Tagore – Einstein Conversations [Chapter 4] – On the Nature of Reality

Einstein Tagore | Courtesy of the Leo Baeck Institute

Tagore – Einstein Conversations

A Critical Evaluation

(Image Credits: Courtesy of the Leo Baeck Institute)


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Chapter 4

On the Nature of Reality

Subjective and objective reality

 

TAGORE: Truth, which is one with the universal being, must be essentially human; otherwise, whatever we individuals realize as true, never can be called truth. At least, the truth is described as scientific and which only can be reached through the process of logic—in other words, by an organ of thought which is human.

According to the Indian philosophy, there is Brahman, the absolute truth, which cannot be conceived by the isolation of the individual mind or described by words but can be realized only by merging the individual in its infinity. But such a truth cannot belong to science. The nature of truth which we are discussing is an appearance; that is to say, what appears to be true to the human mind, and therefore is human, and may be called Maya, or illusion.

Classical Definition of Truth by Aristotle

“To say of what is that it is, or of what is not that it is not, is true.”

In other words, the world provides “what is” or “what is not,”

Relationship of Truth with Humanity

Tagore says the truth cannot be devoid of humanity. He says that even logic arrives at a conclusion by deriving through a proposition which is a human organ i.e. the ears and nose which find the truth is also human.

He says that appearance cannot be a truth. It is a ‘maya’ or illusion.

Subjective and objective reality
Subjective and objective reality

 

Here we come to the final part. The picture mentions that there is a table in the house.

Einstein says that even if no one is present in the house yet the table remains – Truth is independent of human beings.

Tagore says that if Individual Mind was not there when someone was not present, yet in Universal Mind i.e. the objective truth, remains.

EINSTEIN: We do things with our mind, even in our everyday life, for which we are not responsible. The mind acknowledges realities outside of it, independent of it. For instance, nobody may be in this house, yet that table remains where it is.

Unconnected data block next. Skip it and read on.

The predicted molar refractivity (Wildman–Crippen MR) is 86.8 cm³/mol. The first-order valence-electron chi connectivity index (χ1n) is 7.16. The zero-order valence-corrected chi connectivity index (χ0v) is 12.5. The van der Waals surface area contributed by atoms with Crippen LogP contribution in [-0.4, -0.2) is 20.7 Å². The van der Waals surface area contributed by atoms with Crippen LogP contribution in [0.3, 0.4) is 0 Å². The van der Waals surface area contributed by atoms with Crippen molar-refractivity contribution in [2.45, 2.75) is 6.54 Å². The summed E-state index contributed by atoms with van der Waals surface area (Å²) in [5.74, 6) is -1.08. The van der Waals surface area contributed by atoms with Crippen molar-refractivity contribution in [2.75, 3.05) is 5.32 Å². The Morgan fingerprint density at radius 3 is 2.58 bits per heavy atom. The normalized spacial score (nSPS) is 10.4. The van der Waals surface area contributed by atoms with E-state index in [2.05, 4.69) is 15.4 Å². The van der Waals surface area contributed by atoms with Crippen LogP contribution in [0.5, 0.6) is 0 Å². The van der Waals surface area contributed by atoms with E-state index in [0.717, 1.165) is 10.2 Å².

TAGORE: Yes, it remains outside the individual mind, but not the universal mind. The table is that which is perceptible by some kind of consciousness we possess.

EINSTEIN: If nobody were in the house the table would exist all the same, but this is already illegitimate from your point of view because we cannot explain what it means, that the table is there, independently of us. Our natural point of view in regard to the existence of truth apart from humanity cannot be explained or proved, but it is a belief which nobody can lack—not even primitive beings. We attribute to truth a superhuman objectivity. It is indispensable for us—this reality which is independent of our existence and our experience and our mind—though we cannot say what it means.

TAGORE: In any case, if there be any truth absolutely unrelated to humanity, then for us it is absolutely non-existing.

EINSTEIN: Then I am more religious than you are!

TAGORE: My religion is in the reconciliation of the super-personal man, the universal spirit, in my own individual being.

 

Elucidations

While drawing conclusion, I remember the following lines by the famous French writer Romain Rolland:

“Toujours la pensée de Unite. L’unité des hommes entre eux et avec le cosmos.”

which means

“Always the thought of Unite. The unity of men between themselves and with the cosmos.”

When Tagore says that there cannot be any truth that is not related to humanity, Einstein says that he is more religious than him.

For Einstein, religion meant something blind, something which is not related to humanity but rather a transcendental truth, a truth that bypasses in all ways from human beings, humanity, and thinking. For him, religion is something that cannot be proven in logical and scientific terms.
Tagore opines, that his religion is reconciliation. Note, it is re-conciliation, which is restoration. Does that mean between man and the infinite the relationship existed? Is it something which we have forgot and need to restore?

Tagore’s belief in Adwaita Vedanta is where everything lies within you makes him mark such a comment. His religion is not transcendental, something very humane, something that lies between you and me.
In this context, I have to quote his famous song:

“O boundless! Within bounds, you play thousands of mellifluous tunes.
Within me you manifest in grace, and so do I commune.”  -(8)

This is the most important point. There is nothing outside there, it is all in here.

This is Tagore’s religion, this is his belief.

References:

  1. Jean Christophe – Romain Rolland
  2. An die Freude – Johann Christoph Friedrich (von) Schiller
  3. Einstein, Tagore and the Nature of Reality – Partha Ghosh
  4. The forerunners – Romain Rolland
  5. Lectures from Colombo to Almorah – Swami Vivekananada
  6. Gravity – James B.Hartle
  7. Nicomachean ethics – Aristotle
  8. The physics of information – F.Alexander Bais, J.Doyne Farmer (https://arxiv.org/pdf/0708.2837.pdf)
  9. Albert Einstein and Rabindranath Tagore talk – Albert Einstein
  10. Recursive analysis – R.L.Goodstein

 

 

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